Yuletide cheer shouldn’t come but once a year

Like the Grinch came to find, Christmas doesn’t come from a store, the holiday means so much more.

Erica Yetman

The halls are being decked and Christmas trees are glistening. Houses are adorned with thousands of twinkly lights, and Katelyn Smith is playing Santa Claus.

Smith is a child and youth-care worker at group home in St. John’s who goes above and beyond her job requirements. After seeing a little girl arrive at her work with no underwear, she decided she needed to do more.

Now, she is Santa 365-days a year.

“I see a lot of kids come into the place where I work and they have nothing,” said Smith. 

One day, Smith says a little girl appeared with a suitcase the size of a lunchbox. It was all she had, that and the clothes on her back.

While giving back during the holidays is a great way to get into the Christmas spirit, said Smith, being fortunate enough to help someone going through a tough time feels good all year round.

Katelyn Smith has wanted to work with children who have experienced trauma for as long as she can remember. She went into the career because of experiences she witnessed throughout her life. Erica Yetman/Kicker

What she didn’t know going in was how deeply the job would impact her, and seeing a child come in with no underwear was a sad revelation.

“Everyone has underwear so it was pretty eye opening for me,” said Smith.

Smith decided she had to do whatever she could to help a little girl who didn’t even have the basic necessities. When she got home that evening, she posted on Facebook asking friends and family if they had anything to contribute to this little girl.

That child changed my life pretty much because I found there was a need for children to have things like basic needs; things that you wouldn’t even think about,” said Smith.

Since that first Facebook post, Smith has had a steady flow of donations and contributions to help the children and families she works with.

“From there, I had an outpouring of stuff coming my way every week,” said Smith. “Anything you can think of: clothing, toys, books, makeup … Most of its brand new with tags, people forget about how much they have.”

Kassandra Drodge, 23, is a student living in St. John’s and studying online. Although she’s living on a student income she finds space within her budget to give back as much as possible.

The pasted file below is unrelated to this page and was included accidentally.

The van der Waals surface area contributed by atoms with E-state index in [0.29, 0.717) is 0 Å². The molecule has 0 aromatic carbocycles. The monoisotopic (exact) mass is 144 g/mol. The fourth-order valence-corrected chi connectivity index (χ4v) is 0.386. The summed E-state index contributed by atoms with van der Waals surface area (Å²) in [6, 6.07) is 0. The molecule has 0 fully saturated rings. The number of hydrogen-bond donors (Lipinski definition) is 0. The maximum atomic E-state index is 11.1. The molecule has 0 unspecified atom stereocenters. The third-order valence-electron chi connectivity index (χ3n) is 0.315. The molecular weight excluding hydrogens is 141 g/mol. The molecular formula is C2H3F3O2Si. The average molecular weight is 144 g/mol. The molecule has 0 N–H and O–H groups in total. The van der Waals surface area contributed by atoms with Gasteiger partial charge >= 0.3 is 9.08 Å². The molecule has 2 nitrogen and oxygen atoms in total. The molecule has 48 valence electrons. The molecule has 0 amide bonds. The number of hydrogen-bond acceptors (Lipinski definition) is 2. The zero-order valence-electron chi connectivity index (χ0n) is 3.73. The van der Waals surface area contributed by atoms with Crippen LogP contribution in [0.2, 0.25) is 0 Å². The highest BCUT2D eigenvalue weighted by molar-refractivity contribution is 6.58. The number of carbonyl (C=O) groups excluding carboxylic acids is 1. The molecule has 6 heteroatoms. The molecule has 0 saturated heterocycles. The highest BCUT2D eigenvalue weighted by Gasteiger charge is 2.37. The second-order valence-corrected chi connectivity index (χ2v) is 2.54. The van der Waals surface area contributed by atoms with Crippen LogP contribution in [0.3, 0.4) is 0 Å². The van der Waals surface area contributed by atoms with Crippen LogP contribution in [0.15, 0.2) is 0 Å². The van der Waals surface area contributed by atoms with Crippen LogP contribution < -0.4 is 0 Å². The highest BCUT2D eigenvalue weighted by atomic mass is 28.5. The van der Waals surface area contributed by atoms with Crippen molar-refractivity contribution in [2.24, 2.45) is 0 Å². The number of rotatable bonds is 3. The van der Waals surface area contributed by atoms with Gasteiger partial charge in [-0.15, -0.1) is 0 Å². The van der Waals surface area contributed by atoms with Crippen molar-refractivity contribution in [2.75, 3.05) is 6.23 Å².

“I think it’s really nice to let other people know that you’re thinking about them even in their darkest days,” said Drodge. “I feel like a big problem with today’s society is that people don’t take the time to empathize with others.”

Armed with $20, Drodge goes to her local dollar store on a regular basis to buy supplies to make up mini survival kits filled with things like socks, underwear, a toothbrush, and bottled water for those living on the streets of our city.

“I would like to think that most homeless people are only temporarily homeless, although that’s just wishful thinking,” said Drodge. “So it’s like a little pick-me-up package for while they’re down (on their luck) to take care of some basic needs.”

Smith’s goal was to help people and not only has she achieved it, she’s garnered a stockpile of clothes, toys and basic necessities. The kids she works with often appear with little or nothing but thanks to generous donations she was able to greet them with a garbage bags full of clothing in their sizes. 

“They sat down on the floor and they were going through it like ‘I love it, I love it, I love it’,” said Smith. “And it didn’t even matter what it was.”

Smith says it makes her feel good to have the resources to be able to help as many kids as she can. She doesn’t just surprise them with clothes, though.

“Sometimes at night I’ll take toys out that they haven’t seen before and put them in the play areas and they’ll wake up the next morning like ‘where did this come from,’” said Smith. “So it’s cool, they love it and they’re really appreciative.”

With Dec. 25 just around the corner, the similarity between Smith’s actions and the jolly man in the red suit are undeniable.

“I am like a Santa Claus in my own way I guess,” said Smith, letting out a little chuckle.

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